Mastering Financial Accounting Essentials : The Critical Nuts and Bolts

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  • Edition: 1st
  • Format: Hardcover
  • Copyright: 2009-11-02
  • Publisher: Wiley

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The essential guide to financial accountingIn today's financial world, you must know how to read and interpret financial reports/statements in order to effectively serve investors, creditors, and tax authorities. This is especially true in light of recent accounting scandals.Mastering Accounting Essentials is an important guide for those who need to understand the language and law of this discipline in order to talk to accountants and clients in an intellectual manner. Part One of the book uses an extended scenario to present the basics of financial accounting. Along the way, you'll become familiar with inventory valuation methods as well as the timing of erosion of productive assets. Part Two focuses on financial statements and shows you how internal managers calculate ratios and trends to evaluate business efficiency. Here, you'll also discover how bankers review statements to determine solvency. Through theory and real-world examples provides a solid grounding in financial accounting Other titles by McCrary: How to Create and Manage a Hedge Fund and Hedge Fund Course Covers the essential elements of this field, from double-entry book keeping to LIFO, FIFO, and straight line depreciationMastering Accounting Essentials offers a hands-on approach to accounting that will allow you to gain a solid understanding of this discipline.

Author Biography

Stuart A. McCrary is a Principal at Chicago Partners, a division of Navigant Consulting, Inc. He is a trader and portfolio manager who specializes in traditional and alternative investments, quantitative valuation, risk management, and financial software. Prior to joining Chicago Partners, McCrary was president of Frontier Asset Management, managing a market-neural hedge fund. He also held positions with Fenchurch Capital Management as a senior option trader and CS First Boston as vice president and market maker of over-the-counter options. Prior to that, McCrary was a vice president with the Securities Groups and a portfolio manager with Comerica Bank. McCrary has published two previous books with Wiley: How to Creat and Manage a Hedge Fund and Hedge Fund Course.

Table of Contents

Prefacep. xi
Acknowledgmentsp. xiii
Creating Ledger Accountingp. 1
Count Everythingp. 4
The Beginnings of Double-Entry Accountingp. 5
Double-Entry Recording of Business Transactionsp. 7
Handling Debits and Creditsp. 7
Keeping Track of Datap. 9
A Mathematical Description of Double-Entry Conventionsp. 10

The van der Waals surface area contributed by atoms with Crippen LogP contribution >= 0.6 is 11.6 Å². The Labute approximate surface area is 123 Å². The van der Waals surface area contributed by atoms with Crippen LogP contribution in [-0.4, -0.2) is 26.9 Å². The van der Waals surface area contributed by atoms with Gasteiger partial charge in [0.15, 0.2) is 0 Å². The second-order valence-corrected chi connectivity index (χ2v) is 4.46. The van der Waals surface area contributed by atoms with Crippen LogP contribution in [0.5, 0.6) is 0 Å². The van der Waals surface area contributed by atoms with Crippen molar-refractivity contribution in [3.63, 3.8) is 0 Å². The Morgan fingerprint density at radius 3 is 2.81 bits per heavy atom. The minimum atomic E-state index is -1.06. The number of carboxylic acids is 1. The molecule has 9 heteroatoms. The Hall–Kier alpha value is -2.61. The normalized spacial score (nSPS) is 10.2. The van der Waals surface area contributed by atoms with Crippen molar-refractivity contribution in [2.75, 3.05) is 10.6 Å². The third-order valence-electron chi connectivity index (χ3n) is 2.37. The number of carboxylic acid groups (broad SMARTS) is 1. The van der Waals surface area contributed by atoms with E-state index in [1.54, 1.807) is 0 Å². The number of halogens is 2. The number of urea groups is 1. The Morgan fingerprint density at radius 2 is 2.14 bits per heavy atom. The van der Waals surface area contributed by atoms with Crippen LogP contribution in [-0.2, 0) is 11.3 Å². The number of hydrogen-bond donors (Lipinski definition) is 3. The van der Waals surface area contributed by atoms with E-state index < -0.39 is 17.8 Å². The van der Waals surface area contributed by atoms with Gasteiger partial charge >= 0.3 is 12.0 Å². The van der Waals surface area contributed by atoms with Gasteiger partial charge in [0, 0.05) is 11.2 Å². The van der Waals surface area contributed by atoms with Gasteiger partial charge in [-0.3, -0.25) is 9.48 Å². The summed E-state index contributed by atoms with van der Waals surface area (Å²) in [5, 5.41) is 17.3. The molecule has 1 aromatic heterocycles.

Handling Income Itemsp. 11
Determining Profit in the Simple Accounting Modelp. 11
Permanent Accounts Overviewp. 11
Temporary Accounts Overviewp. 12
Conclusionp. 12
Questionsp. 13
Accounting Conventionsp. 15
Reasons Accountants Develop Conventionsp. 15
Accounting Cyclep. 16
Classificationp. 16
Comparabilityp. 16
Conservatismp. 16
Double-Entryp. 17
Full Disclosurep. 17
Focus on Additionp. 18
Generally Accepted Accounting Principles (GAAP)p. 18
Going-Concern Valuep. 19
Journal Entryp. 19
Matchingp. 20
Materialityp. 20
Recognitionp. 20
Understandabilityp. 21
Usefulnessp. 21
Valuationp. 21
Verifiabilityp. 22
Conclusionp. 22
Questionsp. 23
Balance Sheetp. 25
Balance Sheet Contains Permanent Accountsp. 25
Time Line of Cash Flowsp. 25
Types of Balance Sheet Accountsp. 27
Presenting the Classified Balance Sheetp. 35
Conclusionp. 36
Questionp. 37
Adding an Income Statementp. 39
Temporary Accountsp. 39
Using Temporary Accountsp. 40
Types of Transactions Involving Temporary Accountsp. 42
Income Accountsp. 44
Single-Step Income Statementp. 46
Multistep Income Statementp. 46
Conclusionp. 47
Questionsp. 49
Timing and Accrual Accountingp. 51
Journaling Accounting Transactionsp. 51
Cash Basis Accountingp. 51
Accrual Basis Accountingp. 52
Conclusionp. 62
Questionsp. 63
The Statement of Cash Flowsp. 67
Importance of Cashp. 67
An Intuitive Way to Track Cashp. 68
Standard Accounting Categories on the Statement of Cash Flowsp. 68
Using the Indirect Method to Document Changes in the Cash Positionp. 70
Using the Direct Method to Document Changes in the Cash Positionp. 72
Producing a Statement of Cash Flows Using the Indirect Methodp. 76
Producing a Statement of Cash Flows Using the Direct Methodp. 78
Conclusionp. 80
Questionsp. 81
Ensuring Integrityp. 83
Internal Controls and Proceduresp. 83
Independent Auditingp. 84
The Role of the User of Financial Statementsp. 85
Conclusionp. 86
Questionsp. 87
Financial Statement Analysisp. 89
Restating Accounting Resultsp. 89
Ratio Analysisp. 89
Trend Analysisp. 96
Industry Analysisp. 97
Conclusionp. 98
Questionsp. 99
Collected Questionsp. 101
Answersp. 105
About the Authorp. 149
Indexp. 151
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